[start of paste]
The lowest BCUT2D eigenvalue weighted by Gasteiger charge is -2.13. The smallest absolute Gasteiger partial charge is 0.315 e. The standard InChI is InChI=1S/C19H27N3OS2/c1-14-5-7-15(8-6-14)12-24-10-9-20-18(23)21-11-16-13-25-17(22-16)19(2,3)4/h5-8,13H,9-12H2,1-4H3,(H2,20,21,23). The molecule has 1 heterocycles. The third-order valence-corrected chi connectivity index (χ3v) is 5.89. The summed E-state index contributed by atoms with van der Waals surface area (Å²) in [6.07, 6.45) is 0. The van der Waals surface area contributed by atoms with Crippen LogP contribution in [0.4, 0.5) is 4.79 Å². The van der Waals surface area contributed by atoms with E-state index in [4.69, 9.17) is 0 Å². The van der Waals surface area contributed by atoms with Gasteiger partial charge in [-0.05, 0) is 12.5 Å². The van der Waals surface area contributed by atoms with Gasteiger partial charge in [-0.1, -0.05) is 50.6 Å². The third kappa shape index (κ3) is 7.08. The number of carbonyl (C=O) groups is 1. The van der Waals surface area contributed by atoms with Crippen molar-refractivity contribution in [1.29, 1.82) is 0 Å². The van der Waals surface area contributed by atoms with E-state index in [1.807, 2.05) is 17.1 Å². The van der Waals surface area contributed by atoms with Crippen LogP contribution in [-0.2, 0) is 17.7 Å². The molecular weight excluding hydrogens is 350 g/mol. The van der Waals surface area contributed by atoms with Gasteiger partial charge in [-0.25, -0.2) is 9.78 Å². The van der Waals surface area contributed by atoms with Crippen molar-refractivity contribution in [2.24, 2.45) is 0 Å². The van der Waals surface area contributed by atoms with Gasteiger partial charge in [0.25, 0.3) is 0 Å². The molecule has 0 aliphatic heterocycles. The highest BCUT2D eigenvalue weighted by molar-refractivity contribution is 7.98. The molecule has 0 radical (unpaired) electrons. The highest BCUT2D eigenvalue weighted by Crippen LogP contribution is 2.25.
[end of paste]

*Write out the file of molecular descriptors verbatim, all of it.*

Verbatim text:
The lowest BCUT2D eigenvalue weighted by Gasteiger charge is -2.13. The smallest absolute Gasteiger partial charge is 0.315 e. The standard InChI is InChI=1S/C19H27N3OS2/c1-14-5-7-15(8-6-14)12-24-10-9-20-18(23)21-11-16-13-25-17(22-16)19(2,3)4/h5-8,13H,9-12H2,1-4H3,(H2,20,21,23). The molecule has 1 heterocycles. The third-order valence-corrected chi connectivity index (χ3v) is 5.89. The summed E-state index contributed by atoms with van der Waals surface area (Å²) in [6.07, 6.45) is 0. The van der Waals surface area contributed by atoms with Crippen LogP contribution in [0.4, 0.5) is 4.79 Å². The van der Waals surface area contributed by atoms with E-state index in [4.69, 9.17) is 0 Å². The van der Waals surface area contributed by atoms with Gasteiger partial charge in [-0.05, 0) is 12.5 Å². The van der Waals surface area contributed by atoms with Gasteiger partial charge in [-0.1, -0.05) is 50.6 Å². The third kappa shape index (κ3) is 7.08. The number of carbonyl (C=O) groups is 1. The van der Waals surface area contributed by atoms with Crippen molar-refractivity contribution in [1.29, 1.82) is 0 Å². The van der Waals surface area contributed by atoms with E-state index in [1.807, 2.05) is 17.1 Å². The van der Waals surface area contributed by atoms with Crippen LogP contribution in [-0.2, 0) is 17.7 Å². The molecular weight excluding hydrogens is 350 g/mol. The van der Waals surface area contributed by atoms with Gasteiger partial charge in [-0.25, -0.2) is 9.78 Å². The van der Waals surface area contributed by atoms with Crippen molar-refractivity contribution in [2.24, 2.45) is 0 Å². The van der Waals surface area contributed by atoms with Gasteiger partial charge in [0.25, 0.3) is 0 Å². The molecule has 0 aliphatic heterocycles. The highest BCUT2D eigenvalue weighted by molar-refractivity contribution is 7.98. The molecule has 0 radical (unpaired) electrons. The highest BCUT2D eigenvalue weighted by Crippen LogP contribution is 2.25.